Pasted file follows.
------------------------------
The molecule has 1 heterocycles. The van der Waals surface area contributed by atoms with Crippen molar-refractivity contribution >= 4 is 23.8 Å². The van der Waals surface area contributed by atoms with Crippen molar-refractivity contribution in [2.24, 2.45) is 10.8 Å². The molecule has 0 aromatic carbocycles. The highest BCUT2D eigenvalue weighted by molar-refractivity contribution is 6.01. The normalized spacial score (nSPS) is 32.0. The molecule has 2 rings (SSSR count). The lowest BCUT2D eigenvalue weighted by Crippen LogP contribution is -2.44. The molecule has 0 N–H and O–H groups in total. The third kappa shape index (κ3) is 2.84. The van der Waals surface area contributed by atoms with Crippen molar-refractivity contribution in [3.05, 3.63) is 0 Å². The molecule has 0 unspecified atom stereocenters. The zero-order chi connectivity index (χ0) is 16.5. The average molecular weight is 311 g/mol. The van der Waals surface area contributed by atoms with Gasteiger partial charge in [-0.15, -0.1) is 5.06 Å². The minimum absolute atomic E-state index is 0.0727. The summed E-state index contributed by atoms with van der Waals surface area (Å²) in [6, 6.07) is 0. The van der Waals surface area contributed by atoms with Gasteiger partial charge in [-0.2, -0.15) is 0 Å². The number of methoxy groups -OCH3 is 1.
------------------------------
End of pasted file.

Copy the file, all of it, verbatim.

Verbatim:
The molecule has 1 heterocycles. The van der Waals surface area contributed by atoms with Crippen molar-refractivity contribution >= 4 is 23.8 Å². The van der Waals surface area contributed by atoms with Crippen molar-refractivity contribution in [2.24, 2.45) is 10.8 Å². The molecule has 0 aromatic carbocycles. The highest BCUT2D eigenvalue weighted by molar-refractivity contribution is 6.01. The normalized spacial score (nSPS) is 32.0. The molecule has 2 rings (SSSR count). The lowest BCUT2D eigenvalue weighted by Crippen LogP contribution is -2.44. The molecule has 0 N–H and O–H groups in total. The third kappa shape index (κ3) is 2.84. The van der Waals surface area contributed by atoms with Crippen molar-refractivity contribution in [3.05, 3.63) is 0 Å². The molecule has 0 unspecified atom stereocenters. The zero-order chi connectivity index (χ0) is 16.5. The average molecular weight is 311 g/mol. The van der Waals surface area contributed by atoms with Gasteiger partial charge in [-0.15, -0.1) is 5.06 Å². The minimum absolute atomic E-state index is 0.0727. The summed E-state index contributed by atoms with van der Waals surface area (Å²) in [6, 6.07) is 0. The van der Waals surface area contributed by atoms with Gasteiger partial charge in [-0.2, -0.15) is 0 Å². The number of methoxy groups -OCH3 is 1.